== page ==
Sunday, September 10, 2006

Beatrice's Alphabet

Since I am rather quilt deprived at the moment, I'm going to show you a wonderful alphabet quilt made by Beatrice Marotte of France. Now usually I badger my quilting correspondents to start a blog, since blogs are wonderful and we should all have one. But this time, I slyly asked to post it in my blog so that I would have something fun for you all to look at instead of another pic of my empty apartment.
She did such a great job. I love the D in particular. The novelty prints look wonderful tucked into the letters, but don't distract from them.
Beatrice explained: "this is my first essay with your tutorial. Le quilt est pour la salle de classe de mon mari, instituteur avec de jeunes enfants. J'en ferai un autre pour moi avec des lettres plus bancales!!!"
She's helping me to learn French. I can actually puzzle most of the first French sentence out. This quilt is for the classroom of her "mari" at the school for young children. And okay, I get lost on the second sentence. Something something for me with the letters plus something.
I think I will get much better at this once I actually have a dictionary.
Anyway, I'm excited to "know" another person living in France. This makes three. (Hi, Clare, hi Paula!) Beatrice, thank you for letting me post this pic and I encourage you to get a blog!
The internet certainly makes moving to a new country a much less frightful experience. For instance, I already know about Le Rouvray, the quilt shop near the Notre Dame Cathedral.
Several people have asked what our timeline is. We expect to be in the Washington DC area for about two months and then travel to Paris around Thanksgiving (November 20-ish). Nothing is written in stone and can certainly change, but this is the guestimation we're working with.
It's certainly been quiet here. On Friday afternoon my sweetie napped and read for four hours laying on the sofa with two sleeping little cats on top of him. He wouldn't move and by the time they got up he was all stiff and sore. We call that "trapped by love" around here.
I pulled out Cranky Witch - my freehand fan quilting project - and worked on it yesterday while my sweetie cleaned and organized. We have another huge load of stuff for the charity shop, including the American tv and vcr that we didn't use the whole time we were here. Expect they'd just take up space in Paris too, since their television operates on yet another system and even our multi-system tv won't work there. (We weren't complete idiots for bringing our tv here in the first place: we thought we'd watch AFN - Armed Forces Network - which broadcasts an American signal, but it came in really lousy so we gave up on it.)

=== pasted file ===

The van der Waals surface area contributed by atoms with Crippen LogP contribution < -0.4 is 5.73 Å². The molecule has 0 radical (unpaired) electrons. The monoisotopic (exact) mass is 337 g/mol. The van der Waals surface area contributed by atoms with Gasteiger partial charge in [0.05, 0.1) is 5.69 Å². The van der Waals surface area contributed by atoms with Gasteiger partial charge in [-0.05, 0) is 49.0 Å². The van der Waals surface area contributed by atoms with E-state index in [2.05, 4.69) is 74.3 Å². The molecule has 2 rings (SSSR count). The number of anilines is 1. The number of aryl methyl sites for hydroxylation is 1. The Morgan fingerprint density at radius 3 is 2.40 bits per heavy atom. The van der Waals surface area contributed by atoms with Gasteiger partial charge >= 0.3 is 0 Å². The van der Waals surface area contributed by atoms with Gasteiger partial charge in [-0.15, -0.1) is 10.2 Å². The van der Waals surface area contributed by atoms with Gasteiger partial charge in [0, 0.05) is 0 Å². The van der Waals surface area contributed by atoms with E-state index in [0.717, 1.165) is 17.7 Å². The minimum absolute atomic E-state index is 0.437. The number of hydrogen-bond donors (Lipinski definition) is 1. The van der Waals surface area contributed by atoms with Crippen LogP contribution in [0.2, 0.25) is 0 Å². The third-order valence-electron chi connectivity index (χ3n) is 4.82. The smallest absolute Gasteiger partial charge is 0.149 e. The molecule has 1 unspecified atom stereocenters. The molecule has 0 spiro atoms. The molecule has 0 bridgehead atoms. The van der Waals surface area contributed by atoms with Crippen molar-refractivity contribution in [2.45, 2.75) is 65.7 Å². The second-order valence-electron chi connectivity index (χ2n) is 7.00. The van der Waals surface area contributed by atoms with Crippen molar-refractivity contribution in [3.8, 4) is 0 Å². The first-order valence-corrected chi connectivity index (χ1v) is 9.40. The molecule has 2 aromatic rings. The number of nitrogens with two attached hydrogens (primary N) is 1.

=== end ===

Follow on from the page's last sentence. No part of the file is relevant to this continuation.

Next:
We were worried that we were going to go overweight so we pulled stuff out of the "take" pile and threw it into the charity pile with abandon. I've had that pizza cooking stone for at least seven years and have used it only a handful of times, none of them while we were here. Time to go, deadweight.
Speaking of time to go, I've got errands to run. See ya later.


Lily Mulholland said...

Ooh that quilt is lovely! Her mari is her husband; plus means more; so what does bancale mean? Can'r recall!!

Armed FOrces Network. NOw doesn't that sound like fun telly?

Poor pizza stone! Don't worry - you can get great pizza in France.

Especially in Nice!!!

Fiona said...

Thanks for sharing Beatrice's quilt with us, I'm with you - she should get a blog. I think I might have mentioned before, but there are lots and lots of fabric shops at the bottom of the steps up to Montmartre, I think one of the bigger ones is called Reine (maybe Claire knows it better than me). Not specifically for quilting but they do have lovely fabrics at decent prices.

Quilty Nurse said...

Love that quilt Tonya, thanks for sharing on-behalf-of-the-blogless.

If you're stumped with some French you could try babelfish (, its a site that will translate words/sentences or even whole web pages. Mostly helpful enough to get the gist, although the grammar is not always perfect, and sometimes it gets stumped by the little accents above letters.

This is its translation of your few sentences:

The quilt is for the classroom of my husband, teacher with young children. I will do of them another for me with wobblier letters.

Good luck with the move, hope all goes smoothly for you.

Hedgehog said...

Thanks so much for sharing Beatice's quilt with us. I hope that she will check your blog and see how many compliments she is getting! (And of course, be inspired to start a blog of her own! We all speak quilt!) I'm looking forward to making some more letters soon. I like how wide some of her strips are.

Unknown said...

I see someone else has mentioned the fabric stores in the Montmartre area. I have been to Reine--FABULOUS. It's multi-story, not necessarily all quilt fabric but absolutely to die for. Then on the little streets near there are home dec fabric shops with tons and tons of great possibilities at very good prices.

Tashi said...

If you get stumped in French, you can always lean on the sentence my dad (a native French Canadian speaker) taught me when I was six: Je parle francais comme une vache espagnole. (I speak French like a Spanish cow.)

Elaine Adair said...

Lovely alphabet. I am going to have to join in with many others, and try this alphabet technique!